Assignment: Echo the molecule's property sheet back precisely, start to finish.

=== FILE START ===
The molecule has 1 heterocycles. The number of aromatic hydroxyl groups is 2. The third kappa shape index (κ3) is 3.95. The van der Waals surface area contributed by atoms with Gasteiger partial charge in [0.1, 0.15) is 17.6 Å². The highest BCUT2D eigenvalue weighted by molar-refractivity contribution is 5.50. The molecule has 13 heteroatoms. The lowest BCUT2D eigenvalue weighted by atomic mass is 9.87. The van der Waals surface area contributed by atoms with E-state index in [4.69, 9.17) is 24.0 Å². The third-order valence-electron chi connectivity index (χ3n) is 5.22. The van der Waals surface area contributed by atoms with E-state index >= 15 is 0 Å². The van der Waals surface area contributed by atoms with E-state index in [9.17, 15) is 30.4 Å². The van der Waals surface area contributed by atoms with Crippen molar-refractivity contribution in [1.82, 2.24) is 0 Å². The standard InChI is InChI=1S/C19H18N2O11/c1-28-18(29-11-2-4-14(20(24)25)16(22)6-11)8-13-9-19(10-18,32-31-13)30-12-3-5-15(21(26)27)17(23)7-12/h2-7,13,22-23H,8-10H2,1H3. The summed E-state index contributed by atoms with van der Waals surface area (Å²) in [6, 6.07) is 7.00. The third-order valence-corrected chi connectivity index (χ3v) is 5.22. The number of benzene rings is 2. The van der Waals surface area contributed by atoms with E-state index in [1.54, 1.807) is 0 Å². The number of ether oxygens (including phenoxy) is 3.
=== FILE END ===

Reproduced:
The molecule has 1 heterocycles. The number of aromatic hydroxyl groups is 2. The third kappa shape index (κ3) is 3.95. The van der Waals surface area contributed by atoms with Gasteiger partial charge in [0.1, 0.15) is 17.6 Å². The highest BCUT2D eigenvalue weighted by molar-refractivity contribution is 5.50. The molecule has 13 heteroatoms. The lowest BCUT2D eigenvalue weighted by atomic mass is 9.87. The van der Waals surface area contributed by atoms with E-state index in [4.69, 9.17) is 24.0 Å². The third-order valence-electron chi connectivity index (χ3n) is 5.22. The van der Waals surface area contributed by atoms with E-state index >= 15 is 0 Å². The van der Waals surface area contributed by atoms with E-state index in [9.17, 15) is 30.4 Å². The van der Waals surface area contributed by atoms with Crippen molar-refractivity contribution in [1.82, 2.24) is 0 Å². The standard InChI is InChI=1S/C19H18N2O11/c1-28-18(29-11-2-4-14(20(24)25)16(22)6-11)8-13-9-19(10-18,32-31-13)30-12-3-5-15(21(26)27)17(23)7-12/h2-7,13,22-23H,8-10H2,1H3. The summed E-state index contributed by atoms with van der Waals surface area (Å²) in [6, 6.07) is 7.00. The third-order valence-corrected chi connectivity index (χ3v) is 5.22. The number of benzene rings is 2. The van der Waals surface area contributed by atoms with E-state index in [1.54, 1.807) is 0 Å². The number of ether oxygens (including phenoxy) is 3.